Wednesday, April 2, 2008

Networks see little profit in online broadcasting

There is no surprise in this article for me; online “broadcasting” is so new and ad models are still emerging. It’s going to be a while until this kind of service draws the audience and revenues (and develops the right ad models) that are more effective than what’s online today. I also doubt that it will replace TV (why is there always this mention in articles?) - but will find its place along side broadcast media – at a larger scale than at present, as people’s behaviors shift to match new content availability... And at the end of the day, it can be profitable, just not as much as TV — which is the same as how selling music through iTunes is profitable, but not as profitable as the old CD/in-store sales model.

From The Globe and Mail -- The biggest thing keeping television networks from wholeheartedly embracing the Internet is that online programming does not make nearly as much money as traditional TV, a new report says.

The report, to be published today by Convergence Consulting Group Ltd., indicates online broadcasting, despite its growing popularity, is still viewed by networks as a complementary business, rather than a replacement for TV.

"There is no current economic rationale for broadcasters and cable networks to abandon traditional TV or attempt to accelerate a transition to a total online model," says the report, which looks at the North American broadcasting and telecom sector.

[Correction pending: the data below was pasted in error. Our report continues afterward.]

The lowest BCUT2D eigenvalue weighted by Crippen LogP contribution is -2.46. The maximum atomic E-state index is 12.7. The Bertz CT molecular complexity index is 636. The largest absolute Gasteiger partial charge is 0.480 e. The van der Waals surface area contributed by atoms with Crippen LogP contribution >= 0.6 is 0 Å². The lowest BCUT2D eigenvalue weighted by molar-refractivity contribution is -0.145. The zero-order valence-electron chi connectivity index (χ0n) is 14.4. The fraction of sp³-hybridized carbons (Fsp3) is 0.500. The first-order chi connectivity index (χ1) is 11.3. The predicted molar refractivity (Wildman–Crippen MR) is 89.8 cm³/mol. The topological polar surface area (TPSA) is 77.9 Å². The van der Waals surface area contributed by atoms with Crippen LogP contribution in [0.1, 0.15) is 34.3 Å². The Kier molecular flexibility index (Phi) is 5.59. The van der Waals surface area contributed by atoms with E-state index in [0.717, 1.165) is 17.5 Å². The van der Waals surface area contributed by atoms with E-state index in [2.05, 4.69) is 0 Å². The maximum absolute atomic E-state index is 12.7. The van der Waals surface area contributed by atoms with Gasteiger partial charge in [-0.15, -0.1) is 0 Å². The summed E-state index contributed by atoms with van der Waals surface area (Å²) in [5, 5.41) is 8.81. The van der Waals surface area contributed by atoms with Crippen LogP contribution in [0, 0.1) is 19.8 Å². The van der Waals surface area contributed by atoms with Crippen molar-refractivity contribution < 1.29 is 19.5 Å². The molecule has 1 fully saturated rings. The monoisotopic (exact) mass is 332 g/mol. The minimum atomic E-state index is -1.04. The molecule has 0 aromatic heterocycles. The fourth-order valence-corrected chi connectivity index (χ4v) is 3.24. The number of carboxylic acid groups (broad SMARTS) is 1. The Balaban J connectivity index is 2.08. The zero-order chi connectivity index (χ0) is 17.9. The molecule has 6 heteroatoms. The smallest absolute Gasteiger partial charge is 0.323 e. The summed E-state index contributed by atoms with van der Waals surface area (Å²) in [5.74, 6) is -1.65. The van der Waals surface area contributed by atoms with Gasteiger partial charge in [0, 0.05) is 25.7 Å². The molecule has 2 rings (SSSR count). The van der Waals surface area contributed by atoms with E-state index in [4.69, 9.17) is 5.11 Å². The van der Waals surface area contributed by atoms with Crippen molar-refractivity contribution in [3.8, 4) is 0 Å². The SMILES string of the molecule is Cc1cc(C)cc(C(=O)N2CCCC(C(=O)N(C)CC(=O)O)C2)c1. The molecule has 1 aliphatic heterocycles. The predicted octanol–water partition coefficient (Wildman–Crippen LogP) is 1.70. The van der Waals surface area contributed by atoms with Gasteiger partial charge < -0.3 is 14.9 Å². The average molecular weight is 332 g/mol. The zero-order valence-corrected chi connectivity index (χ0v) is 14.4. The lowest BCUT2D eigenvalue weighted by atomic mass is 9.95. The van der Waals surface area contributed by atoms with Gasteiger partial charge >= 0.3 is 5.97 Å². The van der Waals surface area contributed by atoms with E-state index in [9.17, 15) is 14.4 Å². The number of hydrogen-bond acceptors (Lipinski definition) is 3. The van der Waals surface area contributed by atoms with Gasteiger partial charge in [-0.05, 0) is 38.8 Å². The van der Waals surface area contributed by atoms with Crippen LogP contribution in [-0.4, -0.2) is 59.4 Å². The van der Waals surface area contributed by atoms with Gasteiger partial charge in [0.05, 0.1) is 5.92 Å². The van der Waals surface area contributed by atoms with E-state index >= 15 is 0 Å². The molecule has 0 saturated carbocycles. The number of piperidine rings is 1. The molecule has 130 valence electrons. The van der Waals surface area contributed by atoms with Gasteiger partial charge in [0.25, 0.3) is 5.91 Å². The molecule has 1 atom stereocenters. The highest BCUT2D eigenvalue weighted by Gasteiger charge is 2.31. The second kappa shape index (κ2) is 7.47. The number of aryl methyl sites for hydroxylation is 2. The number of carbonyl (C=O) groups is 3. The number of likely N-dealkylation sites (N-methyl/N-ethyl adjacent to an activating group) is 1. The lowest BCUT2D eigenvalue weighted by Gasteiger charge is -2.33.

The findings indicate why online TV in the U.S., though growing much faster than in Canada, still lags behind the prime-time offerings of network television, even though the broadcasters hold digital rights to most of their content. In Canada, where broadcasters don't own those rights, much less content is available online.

Smaller audiences and fewer commercial minutes during Web episodes and clips make it difficult to earn ad revenues comparable to television, said Brahm Eiley, president of Convergence Consulting. | Read full article

1 comment:

andy said...

Web casting, or broadcasting over the internet, is a media file (audio-video mostly) distributed over the internet using streaming media technology. Streaming implies media played as a continuous stream and received real time by the browser (end user). Streaming technology enables a single content source to be distributed to many simultaneous viewers. Streaming video bandwidth is typically calculated in gigabytes of data transferred. It is important to estimate how many viewers you can reach, for example in a live webcast, given your bandwidth constraints or conversely, if you are expecting a certain audience size, what bandwidth resources you need to deploy.

To estimate how many viewers you can reach during a webcast, consider some parlance:
One viewer: 1 click of a video player button at one location logged on
One viewer hour: 1 viewer connected for 1 hour
100 viewer hours: 100 viewers connected for 1 hour…

Typically webcasts will be offered at different bit rates or quality levels corresponding to different user’s internet connection speeds. Bit rate implies the rate at which bits (basic data units) are transferred. It denotes how much data is transmitted in a given amount of time. (bps / Kbps / Mbps…). Quality improves as more bits are used for each second of the playback. Video of 3000 Kbps will look better than one of say 1000Kbps. This is just like quality of a image is represented in resolution, for video (or audio) it is measured by the bit rate.